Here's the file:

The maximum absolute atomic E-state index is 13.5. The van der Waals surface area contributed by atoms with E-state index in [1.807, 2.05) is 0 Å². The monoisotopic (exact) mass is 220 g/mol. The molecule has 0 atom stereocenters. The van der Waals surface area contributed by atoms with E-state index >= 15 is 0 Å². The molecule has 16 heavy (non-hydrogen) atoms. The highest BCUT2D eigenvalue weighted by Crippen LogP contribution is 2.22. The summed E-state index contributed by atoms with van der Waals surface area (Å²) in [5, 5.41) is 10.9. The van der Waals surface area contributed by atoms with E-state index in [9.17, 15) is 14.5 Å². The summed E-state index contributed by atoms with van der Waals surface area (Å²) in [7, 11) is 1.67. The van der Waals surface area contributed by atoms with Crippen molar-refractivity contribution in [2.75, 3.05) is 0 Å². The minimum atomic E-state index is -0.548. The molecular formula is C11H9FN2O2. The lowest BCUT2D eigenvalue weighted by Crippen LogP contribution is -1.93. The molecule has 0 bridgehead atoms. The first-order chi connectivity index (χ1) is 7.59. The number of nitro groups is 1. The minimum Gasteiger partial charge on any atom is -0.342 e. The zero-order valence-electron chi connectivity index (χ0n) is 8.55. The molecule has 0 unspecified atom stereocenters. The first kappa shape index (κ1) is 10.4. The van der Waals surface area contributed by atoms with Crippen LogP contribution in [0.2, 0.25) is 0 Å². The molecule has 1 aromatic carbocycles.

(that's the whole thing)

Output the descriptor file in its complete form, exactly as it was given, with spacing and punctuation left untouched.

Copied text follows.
The maximum absolute atomic E-state index is 13.5. The van der Waals surface area contributed by atoms with E-state index in [1.807, 2.05) is 0 Å². The monoisotopic (exact) mass is 220 g/mol. The molecule has 0 atom stereocenters. The van der Waals surface area contributed by atoms with E-state index >= 15 is 0 Å². The molecule has 16 heavy (non-hydrogen) atoms. The highest BCUT2D eigenvalue weighted by Crippen LogP contribution is 2.22. The summed E-state index contributed by atoms with van der Waals surface area (Å²) in [5, 5.41) is 10.9. The van der Waals surface area contributed by atoms with E-state index in [9.17, 15) is 14.5 Å². The summed E-state index contributed by atoms with van der Waals surface area (Å²) in [7, 11) is 1.67. The van der Waals surface area contributed by atoms with Crippen molar-refractivity contribution in [2.75, 3.05) is 0 Å². The minimum atomic E-state index is -0.548. The molecular formula is C11H9FN2O2. The lowest BCUT2D eigenvalue weighted by Crippen LogP contribution is -1.93. The molecule has 0 bridgehead atoms. The first-order chi connectivity index (χ1) is 7.59. The number of nitro groups is 1. The minimum Gasteiger partial charge on any atom is -0.342 e. The zero-order valence-electron chi connectivity index (χ0n) is 8.55. The molecule has 0 unspecified atom stereocenters. The first kappa shape index (κ1) is 10.4. The van der Waals surface area contributed by atoms with Crippen LogP contribution in [0.2, 0.25) is 0 Å². The molecule has 1 aromatic carbocycles.